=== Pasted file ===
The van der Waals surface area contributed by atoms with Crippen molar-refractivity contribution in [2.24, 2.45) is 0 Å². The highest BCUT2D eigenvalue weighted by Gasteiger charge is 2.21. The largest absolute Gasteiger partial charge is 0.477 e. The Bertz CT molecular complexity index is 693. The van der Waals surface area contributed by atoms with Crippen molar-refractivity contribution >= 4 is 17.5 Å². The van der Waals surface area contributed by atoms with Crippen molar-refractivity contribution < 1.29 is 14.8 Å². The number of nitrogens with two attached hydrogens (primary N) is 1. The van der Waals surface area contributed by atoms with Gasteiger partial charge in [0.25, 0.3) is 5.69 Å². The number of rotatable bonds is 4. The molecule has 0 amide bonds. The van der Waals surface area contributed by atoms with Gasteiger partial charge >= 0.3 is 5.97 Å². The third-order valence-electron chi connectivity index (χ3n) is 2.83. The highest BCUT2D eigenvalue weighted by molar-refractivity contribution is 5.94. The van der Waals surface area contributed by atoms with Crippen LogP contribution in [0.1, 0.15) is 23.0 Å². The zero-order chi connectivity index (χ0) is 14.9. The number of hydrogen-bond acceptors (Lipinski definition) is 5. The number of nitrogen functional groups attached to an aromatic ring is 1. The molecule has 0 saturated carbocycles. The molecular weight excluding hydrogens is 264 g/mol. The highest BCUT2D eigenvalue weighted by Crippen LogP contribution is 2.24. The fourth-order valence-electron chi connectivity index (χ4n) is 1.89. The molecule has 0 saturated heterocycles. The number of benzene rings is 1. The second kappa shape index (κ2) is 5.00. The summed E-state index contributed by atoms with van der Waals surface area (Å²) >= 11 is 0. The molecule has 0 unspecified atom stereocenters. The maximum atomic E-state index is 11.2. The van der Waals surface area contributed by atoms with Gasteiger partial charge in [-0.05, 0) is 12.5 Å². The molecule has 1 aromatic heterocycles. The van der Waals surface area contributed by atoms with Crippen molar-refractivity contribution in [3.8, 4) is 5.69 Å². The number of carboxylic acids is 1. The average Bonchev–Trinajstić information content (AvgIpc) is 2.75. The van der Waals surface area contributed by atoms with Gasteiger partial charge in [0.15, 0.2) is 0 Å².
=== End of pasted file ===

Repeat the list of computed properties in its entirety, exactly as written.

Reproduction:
The van der Waals surface area contributed by atoms with Crippen molar-refractivity contribution in [2.24, 2.45) is 0 Å². The highest BCUT2D eigenvalue weighted by Gasteiger charge is 2.21. The largest absolute Gasteiger partial charge is 0.477 e. The Bertz CT molecular complexity index is 693. The van der Waals surface area contributed by atoms with Crippen molar-refractivity contribution >= 4 is 17.5 Å². The van der Waals surface area contributed by atoms with Crippen molar-refractivity contribution < 1.29 is 14.8 Å². The number of nitrogens with two attached hydrogens (primary N) is 1. The van der Waals surface area contributed by atoms with Gasteiger partial charge in [0.25, 0.3) is 5.69 Å². The number of rotatable bonds is 4. The molecule has 0 amide bonds. The van der Waals surface area contributed by atoms with Gasteiger partial charge >= 0.3 is 5.97 Å². The third-order valence-electron chi connectivity index (χ3n) is 2.83. The highest BCUT2D eigenvalue weighted by molar-refractivity contribution is 5.94. The van der Waals surface area contributed by atoms with Crippen LogP contribution in [0.1, 0.15) is 23.0 Å². The zero-order chi connectivity index (χ0) is 14.9. The number of hydrogen-bond acceptors (Lipinski definition) is 5. The number of nitrogen functional groups attached to an aromatic ring is 1. The molecule has 0 saturated carbocycles. The molecular weight excluding hydrogens is 264 g/mol. The highest BCUT2D eigenvalue weighted by Crippen LogP contribution is 2.24. The fourth-order valence-electron chi connectivity index (χ4n) is 1.89. The molecule has 0 saturated heterocycles. The number of benzene rings is 1. The second kappa shape index (κ2) is 5.00. The summed E-state index contributed by atoms with van der Waals surface area (Å²) >= 11 is 0. The molecule has 0 unspecified atom stereocenters. The maximum atomic E-state index is 11.2. The van der Waals surface area contributed by atoms with Gasteiger partial charge in [-0.05, 0) is 12.5 Å². The molecule has 1 aromatic heterocycles. The van der Waals surface area contributed by atoms with Crippen molar-refractivity contribution in [3.8, 4) is 5.69 Å². The number of carboxylic acids is 1. The average Bonchev–Trinajstić information content (AvgIpc) is 2.75. The van der Waals surface area contributed by atoms with Gasteiger partial charge in [0.15, 0.2) is 0 Å².